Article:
Several people have helped bring this microfilm edition to completion. I greatly appreciate the generous understanding, advice, and aid offered by Mr. Fred Shelley of the National Historical Publications Commission. Mr. P. William Filby, Assistant Director of the Maryland Historical Society, was an enthusiastic supporter of the project from its inception in 1968 and has constantly sustained it with his interest. Mr. Edward G. Howard, Consultant on Rare Books to the Society, provided able assistance with bibliographic matters, and advice on preparing this guide. Dr. Joseph W. Cox kindly permitted us to use his dissertation on Harper. Mr. T. Wistar Brown of Rhistoric Publications, Philadelphia, has been most generous with his technical advice. Dr. and Mrs. John B. Boles have read the guide and offered invaluable suggestions. Finally, an acknowledgement of gratitude must be extended to Mr. David Paulson, who prepared the manuscripts for filming and operated the camera, and without whose assistance the project could not have been completed.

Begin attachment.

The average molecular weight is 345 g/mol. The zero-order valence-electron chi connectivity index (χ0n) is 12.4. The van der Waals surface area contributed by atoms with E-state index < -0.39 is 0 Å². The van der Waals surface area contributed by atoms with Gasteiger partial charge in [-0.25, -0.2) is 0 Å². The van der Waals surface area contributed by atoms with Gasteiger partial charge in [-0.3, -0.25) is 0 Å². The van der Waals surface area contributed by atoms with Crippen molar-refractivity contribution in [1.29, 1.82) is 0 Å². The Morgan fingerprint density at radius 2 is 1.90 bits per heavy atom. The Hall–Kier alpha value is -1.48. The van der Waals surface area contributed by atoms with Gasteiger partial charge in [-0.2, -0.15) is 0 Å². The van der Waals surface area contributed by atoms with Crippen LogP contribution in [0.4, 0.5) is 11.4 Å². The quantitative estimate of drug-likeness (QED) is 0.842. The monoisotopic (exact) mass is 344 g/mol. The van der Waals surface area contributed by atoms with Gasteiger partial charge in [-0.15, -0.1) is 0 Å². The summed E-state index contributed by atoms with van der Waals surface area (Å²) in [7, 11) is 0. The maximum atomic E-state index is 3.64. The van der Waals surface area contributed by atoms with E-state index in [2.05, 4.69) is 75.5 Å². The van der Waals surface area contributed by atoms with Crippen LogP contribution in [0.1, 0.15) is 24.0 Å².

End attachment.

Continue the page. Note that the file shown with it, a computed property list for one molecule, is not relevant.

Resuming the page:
Scope and Contents

Roll I: 1747 - 1807

Roll I of the Robert Goodloe Harper Family Papers begins with a series of manuscripts belonging to the Carroll family. The papers of Richard Croxall (162 frames), employed by the Carrolls at the Baltimore Iron Works on Gwynns Falls, off the Patapsco River in Baltimore County, concern the years 1747 to 1749. The forge was well established, having been founded in 1731 by Benjamin Tasker, Daniel Dulany, Dr. Charles Carroll of Annapolis, Charles Carroll of Annapolis, and his cousin Daniel Carroll, all wealthy planters, the first two provincial office holders. See Johnson, Keach, "The Genesis of the Baltimore Iron Works," Journal of Southern History, XIX (No. 2, 1953), p. 157-179.